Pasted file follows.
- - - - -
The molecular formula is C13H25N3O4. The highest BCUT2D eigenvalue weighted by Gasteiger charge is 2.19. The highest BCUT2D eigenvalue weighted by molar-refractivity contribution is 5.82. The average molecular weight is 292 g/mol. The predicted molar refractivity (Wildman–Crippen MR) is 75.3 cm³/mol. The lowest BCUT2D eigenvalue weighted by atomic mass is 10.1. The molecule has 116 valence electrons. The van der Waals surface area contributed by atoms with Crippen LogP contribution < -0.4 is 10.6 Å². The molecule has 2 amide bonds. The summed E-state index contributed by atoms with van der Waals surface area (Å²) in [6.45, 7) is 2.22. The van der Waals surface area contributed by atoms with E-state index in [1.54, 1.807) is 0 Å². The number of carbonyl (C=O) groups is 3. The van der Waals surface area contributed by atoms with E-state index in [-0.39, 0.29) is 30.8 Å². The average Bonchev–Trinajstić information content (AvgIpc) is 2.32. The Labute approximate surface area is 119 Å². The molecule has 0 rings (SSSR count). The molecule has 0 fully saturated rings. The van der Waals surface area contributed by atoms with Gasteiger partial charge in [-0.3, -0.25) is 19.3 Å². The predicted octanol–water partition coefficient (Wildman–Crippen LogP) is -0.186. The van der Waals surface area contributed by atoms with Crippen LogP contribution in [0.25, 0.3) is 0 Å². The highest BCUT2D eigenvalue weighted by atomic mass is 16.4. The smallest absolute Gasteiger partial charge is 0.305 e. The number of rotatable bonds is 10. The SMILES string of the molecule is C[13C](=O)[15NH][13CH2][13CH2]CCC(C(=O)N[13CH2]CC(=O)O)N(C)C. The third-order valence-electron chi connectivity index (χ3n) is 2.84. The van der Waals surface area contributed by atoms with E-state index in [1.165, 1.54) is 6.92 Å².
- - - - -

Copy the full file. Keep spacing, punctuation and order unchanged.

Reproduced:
The molecular formula is C13H25N3O4. The highest BCUT2D eigenvalue weighted by Gasteiger charge is 2.19. The highest BCUT2D eigenvalue weighted by molar-refractivity contribution is 5.82. The average molecular weight is 292 g/mol. The predicted molar refractivity (Wildman–Crippen MR) is 75.3 cm³/mol. The lowest BCUT2D eigenvalue weighted by atomic mass is 10.1. The molecule has 116 valence electrons. The van der Waals surface area contributed by atoms with Crippen LogP contribution < -0.4 is 10.6 Å². The molecule has 2 amide bonds. The summed E-state index contributed by atoms with van der Waals surface area (Å²) in [6.45, 7) is 2.22. The van der Waals surface area contributed by atoms with E-state index in [1.54, 1.807) is 0 Å². The number of carbonyl (C=O) groups is 3. The van der Waals surface area contributed by atoms with E-state index in [-0.39, 0.29) is 30.8 Å². The average Bonchev–Trinajstić information content (AvgIpc) is 2.32. The Labute approximate surface area is 119 Å². The molecule has 0 rings (SSSR count). The molecule has 0 fully saturated rings. The van der Waals surface area contributed by atoms with Gasteiger partial charge in [-0.3, -0.25) is 19.3 Å². The predicted octanol–water partition coefficient (Wildman–Crippen LogP) is -0.186. The van der Waals surface area contributed by atoms with Crippen LogP contribution in [0.25, 0.3) is 0 Å². The highest BCUT2D eigenvalue weighted by atomic mass is 16.4. The smallest absolute Gasteiger partial charge is 0.305 e. The number of rotatable bonds is 10. The SMILES string of the molecule is C[13C](=O)[15NH][13CH2][13CH2]CCC(C(=O)N[13CH2]CC(=O)O)N(C)C. The third-order valence-electron chi connectivity index (χ3n) is 2.84. The van der Waals surface area contributed by atoms with E-state index in [1.165, 1.54) is 6.92 Å².